The doomsday ratio is the most conservative measure of the ability of a business to pay its short-term obligations. The name is derived from the assumption that, if a business were on the verge of bankruptcy, could it still pay its bills right now? The ratio is not actually used for that purpose, but rather to determine the adequacy of the amount of cash on hand. The ratio is especially useful when tracked on a trend line, to see if the amount of cash buffer is decreasing over time, indicating a possible liquidity crisis in the near future.
The calculation of the doomsday ratio is to aggregate cash and cash equivalents (items immediately convertible into cash) and divide by the total amount of current liabilities. The formula is:
(Cash + Cash equivalents) ÷ Current liabilities
A business that uses this measurement will likely adopt the most conservative cash management practices, in order to bolster the amount of cash on hand at all times. A more tightly-managed treasury function with good cash forecasting capabilities is more likely to invest excess cash in instruments that cannot be so readily converted into cash, resulting in a lower doomsday ratio.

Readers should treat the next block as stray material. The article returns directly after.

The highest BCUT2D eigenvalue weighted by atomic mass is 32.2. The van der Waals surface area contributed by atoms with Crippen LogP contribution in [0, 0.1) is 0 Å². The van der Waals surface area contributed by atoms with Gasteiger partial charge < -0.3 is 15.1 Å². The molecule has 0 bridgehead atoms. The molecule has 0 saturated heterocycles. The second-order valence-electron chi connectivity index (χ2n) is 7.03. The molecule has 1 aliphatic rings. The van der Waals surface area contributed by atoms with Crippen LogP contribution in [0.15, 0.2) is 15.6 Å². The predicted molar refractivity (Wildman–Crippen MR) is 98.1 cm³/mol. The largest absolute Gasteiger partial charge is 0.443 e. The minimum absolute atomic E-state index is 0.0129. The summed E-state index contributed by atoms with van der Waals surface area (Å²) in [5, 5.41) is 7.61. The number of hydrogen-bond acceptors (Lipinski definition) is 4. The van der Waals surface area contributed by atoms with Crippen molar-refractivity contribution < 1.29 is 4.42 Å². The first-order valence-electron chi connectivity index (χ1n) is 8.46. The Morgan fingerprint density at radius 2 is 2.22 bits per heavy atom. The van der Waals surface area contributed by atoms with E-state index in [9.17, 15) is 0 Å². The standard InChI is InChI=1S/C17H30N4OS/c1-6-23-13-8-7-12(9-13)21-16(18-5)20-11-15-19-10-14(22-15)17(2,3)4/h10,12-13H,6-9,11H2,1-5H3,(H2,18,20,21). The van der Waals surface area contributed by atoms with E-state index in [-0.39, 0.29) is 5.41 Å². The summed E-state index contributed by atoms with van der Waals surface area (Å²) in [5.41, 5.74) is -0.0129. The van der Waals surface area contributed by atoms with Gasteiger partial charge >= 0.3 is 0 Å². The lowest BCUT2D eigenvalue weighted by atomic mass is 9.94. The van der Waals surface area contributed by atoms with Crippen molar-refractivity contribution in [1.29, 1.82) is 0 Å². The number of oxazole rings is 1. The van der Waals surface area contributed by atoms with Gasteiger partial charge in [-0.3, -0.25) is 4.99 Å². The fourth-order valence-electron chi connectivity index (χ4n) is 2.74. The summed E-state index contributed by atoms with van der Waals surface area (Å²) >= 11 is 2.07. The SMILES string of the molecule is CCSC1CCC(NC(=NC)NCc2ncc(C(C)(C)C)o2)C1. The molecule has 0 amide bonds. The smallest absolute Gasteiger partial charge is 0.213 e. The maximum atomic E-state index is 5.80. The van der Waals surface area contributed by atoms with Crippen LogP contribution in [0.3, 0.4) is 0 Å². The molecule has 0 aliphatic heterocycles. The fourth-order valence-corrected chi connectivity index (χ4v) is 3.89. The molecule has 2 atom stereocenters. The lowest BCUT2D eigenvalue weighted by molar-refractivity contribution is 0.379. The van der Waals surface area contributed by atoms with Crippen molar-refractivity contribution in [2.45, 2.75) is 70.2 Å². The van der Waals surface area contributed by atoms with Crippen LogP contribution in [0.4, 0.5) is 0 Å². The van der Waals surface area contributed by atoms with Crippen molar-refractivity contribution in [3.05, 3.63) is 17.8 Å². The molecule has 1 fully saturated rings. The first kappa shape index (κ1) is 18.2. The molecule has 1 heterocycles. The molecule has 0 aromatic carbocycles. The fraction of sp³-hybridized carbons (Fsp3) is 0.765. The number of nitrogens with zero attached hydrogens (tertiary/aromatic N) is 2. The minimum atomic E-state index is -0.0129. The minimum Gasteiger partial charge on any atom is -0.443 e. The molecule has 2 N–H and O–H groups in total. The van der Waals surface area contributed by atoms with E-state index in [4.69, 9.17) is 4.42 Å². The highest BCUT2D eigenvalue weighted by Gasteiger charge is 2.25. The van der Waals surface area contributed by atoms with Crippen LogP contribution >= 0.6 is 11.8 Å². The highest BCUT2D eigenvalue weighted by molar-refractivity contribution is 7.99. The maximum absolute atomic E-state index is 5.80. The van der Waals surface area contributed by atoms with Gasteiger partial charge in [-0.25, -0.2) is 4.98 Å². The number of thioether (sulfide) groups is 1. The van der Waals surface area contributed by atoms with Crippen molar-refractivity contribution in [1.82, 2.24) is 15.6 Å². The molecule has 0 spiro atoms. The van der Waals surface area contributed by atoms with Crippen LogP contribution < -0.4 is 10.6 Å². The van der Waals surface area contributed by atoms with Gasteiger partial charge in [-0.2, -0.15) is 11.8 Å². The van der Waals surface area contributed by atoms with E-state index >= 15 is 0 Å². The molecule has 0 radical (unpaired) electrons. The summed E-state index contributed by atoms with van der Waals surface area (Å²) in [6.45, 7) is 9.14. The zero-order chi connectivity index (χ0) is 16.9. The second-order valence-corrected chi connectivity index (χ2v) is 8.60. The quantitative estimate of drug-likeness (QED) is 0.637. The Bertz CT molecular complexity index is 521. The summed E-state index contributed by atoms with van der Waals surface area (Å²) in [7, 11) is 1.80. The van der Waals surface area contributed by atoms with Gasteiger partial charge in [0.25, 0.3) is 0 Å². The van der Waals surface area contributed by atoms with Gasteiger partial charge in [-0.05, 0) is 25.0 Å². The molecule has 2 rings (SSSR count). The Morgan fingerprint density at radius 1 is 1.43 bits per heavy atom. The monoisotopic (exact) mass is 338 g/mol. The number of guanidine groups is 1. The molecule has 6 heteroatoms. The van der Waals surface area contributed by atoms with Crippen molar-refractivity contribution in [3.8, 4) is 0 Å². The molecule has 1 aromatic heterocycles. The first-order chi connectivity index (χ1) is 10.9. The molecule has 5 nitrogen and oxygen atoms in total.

An issue with this ratio is that cash and liability balances can vary considerably within a single reporting period, so it can make sense to use average balances for both the numerator and denominator for the measurement period. Also, the ratio does not account for assets that are about to convert into cash, or incipient liabilities; in other words, the ratio is based on the immediate situation, not a projection of cash balances and liabilities even a day or two in the future.
The doomsday ratio is also known as the cash ratio.